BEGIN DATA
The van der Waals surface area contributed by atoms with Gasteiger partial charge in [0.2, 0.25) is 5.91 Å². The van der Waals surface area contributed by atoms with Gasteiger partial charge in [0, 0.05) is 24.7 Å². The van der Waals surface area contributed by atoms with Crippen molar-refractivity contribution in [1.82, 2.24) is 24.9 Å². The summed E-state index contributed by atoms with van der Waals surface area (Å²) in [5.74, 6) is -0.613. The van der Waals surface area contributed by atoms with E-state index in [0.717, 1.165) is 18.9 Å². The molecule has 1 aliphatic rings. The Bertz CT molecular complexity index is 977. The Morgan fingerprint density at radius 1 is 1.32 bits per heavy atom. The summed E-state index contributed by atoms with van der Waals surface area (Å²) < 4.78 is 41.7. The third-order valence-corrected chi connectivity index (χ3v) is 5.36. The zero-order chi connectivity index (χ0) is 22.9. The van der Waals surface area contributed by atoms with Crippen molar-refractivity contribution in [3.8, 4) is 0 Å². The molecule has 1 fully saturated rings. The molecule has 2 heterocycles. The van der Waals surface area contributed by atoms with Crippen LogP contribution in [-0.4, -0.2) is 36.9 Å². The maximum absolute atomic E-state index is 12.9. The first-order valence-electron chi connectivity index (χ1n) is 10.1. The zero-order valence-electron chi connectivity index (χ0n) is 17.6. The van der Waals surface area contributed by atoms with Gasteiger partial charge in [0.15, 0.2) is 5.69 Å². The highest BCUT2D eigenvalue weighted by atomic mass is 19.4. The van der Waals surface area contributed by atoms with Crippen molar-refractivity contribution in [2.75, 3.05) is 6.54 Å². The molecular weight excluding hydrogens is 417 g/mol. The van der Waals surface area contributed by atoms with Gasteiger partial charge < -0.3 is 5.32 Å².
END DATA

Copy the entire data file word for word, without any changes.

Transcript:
The van der Waals surface area contributed by atoms with Gasteiger partial charge in [0.2, 0.25) is 5.91 Å². The van der Waals surface area contributed by atoms with Gasteiger partial charge in [0, 0.05) is 24.7 Å². The van der Waals surface area contributed by atoms with Crippen molar-refractivity contribution in [1.82, 2.24) is 24.9 Å². The summed E-state index contributed by atoms with van der Waals surface area (Å²) in [5.74, 6) is -0.613. The van der Waals surface area contributed by atoms with E-state index in [0.717, 1.165) is 18.9 Å². The molecule has 1 aliphatic rings. The Bertz CT molecular complexity index is 977. The Morgan fingerprint density at radius 1 is 1.32 bits per heavy atom. The summed E-state index contributed by atoms with van der Waals surface area (Å²) < 4.78 is 41.7. The third-order valence-corrected chi connectivity index (χ3v) is 5.36. The zero-order chi connectivity index (χ0) is 22.9. The van der Waals surface area contributed by atoms with Crippen molar-refractivity contribution in [3.8, 4) is 0 Å². The molecule has 1 fully saturated rings. The molecule has 2 heterocycles. The van der Waals surface area contributed by atoms with Crippen LogP contribution in [-0.4, -0.2) is 36.9 Å². The maximum absolute atomic E-state index is 12.9. The first-order valence-electron chi connectivity index (χ1n) is 10.1. The zero-order valence-electron chi connectivity index (χ0n) is 17.6. The van der Waals surface area contributed by atoms with Gasteiger partial charge in [0.15, 0.2) is 5.69 Å². The highest BCUT2D eigenvalue weighted by atomic mass is 19.4. The van der Waals surface area contributed by atoms with Crippen molar-refractivity contribution in [2.75, 3.05) is 6.54 Å². The molecular weight excluding hydrogens is 417 g/mol. The van der Waals surface area contributed by atoms with Gasteiger partial charge < -0.3 is 5.32 Å².